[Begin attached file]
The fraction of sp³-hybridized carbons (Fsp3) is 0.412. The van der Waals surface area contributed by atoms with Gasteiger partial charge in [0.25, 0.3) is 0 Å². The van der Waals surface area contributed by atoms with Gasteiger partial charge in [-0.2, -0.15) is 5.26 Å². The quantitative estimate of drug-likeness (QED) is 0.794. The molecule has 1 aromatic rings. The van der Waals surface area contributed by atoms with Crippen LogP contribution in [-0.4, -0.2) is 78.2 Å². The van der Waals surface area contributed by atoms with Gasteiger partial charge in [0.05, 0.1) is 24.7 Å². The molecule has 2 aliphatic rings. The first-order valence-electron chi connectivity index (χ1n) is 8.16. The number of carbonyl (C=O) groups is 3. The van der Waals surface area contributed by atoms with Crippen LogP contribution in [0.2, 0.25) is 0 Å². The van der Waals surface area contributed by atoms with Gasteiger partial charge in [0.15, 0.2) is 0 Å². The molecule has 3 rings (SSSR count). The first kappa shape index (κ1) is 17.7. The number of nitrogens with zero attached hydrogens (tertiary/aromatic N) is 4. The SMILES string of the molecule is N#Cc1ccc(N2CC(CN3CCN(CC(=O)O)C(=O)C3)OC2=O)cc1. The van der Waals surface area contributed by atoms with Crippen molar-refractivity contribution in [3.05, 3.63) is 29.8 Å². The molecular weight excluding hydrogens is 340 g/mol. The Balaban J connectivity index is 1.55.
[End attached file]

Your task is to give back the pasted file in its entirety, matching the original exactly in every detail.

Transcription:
The fraction of sp³-hybridized carbons (Fsp3) is 0.412. The van der Waals surface area contributed by atoms with Gasteiger partial charge in [0.25, 0.3) is 0 Å². The van der Waals surface area contributed by atoms with Gasteiger partial charge in [-0.2, -0.15) is 5.26 Å². The quantitative estimate of drug-likeness (QED) is 0.794. The molecule has 1 aromatic rings. The van der Waals surface area contributed by atoms with Crippen LogP contribution in [-0.4, -0.2) is 78.2 Å². The van der Waals surface area contributed by atoms with Gasteiger partial charge in [0.05, 0.1) is 24.7 Å². The molecule has 2 aliphatic rings. The first-order valence-electron chi connectivity index (χ1n) is 8.16. The number of carbonyl (C=O) groups is 3. The van der Waals surface area contributed by atoms with Crippen LogP contribution in [0.2, 0.25) is 0 Å². The van der Waals surface area contributed by atoms with Gasteiger partial charge in [0.15, 0.2) is 0 Å². The molecule has 3 rings (SSSR count). The first kappa shape index (κ1) is 17.7. The number of nitrogens with zero attached hydrogens (tertiary/aromatic N) is 4. The SMILES string of the molecule is N#Cc1ccc(N2CC(CN3CCN(CC(=O)O)C(=O)C3)OC2=O)cc1. The van der Waals surface area contributed by atoms with Crippen molar-refractivity contribution in [3.05, 3.63) is 29.8 Å². The molecular weight excluding hydrogens is 340 g/mol. The Balaban J connectivity index is 1.55.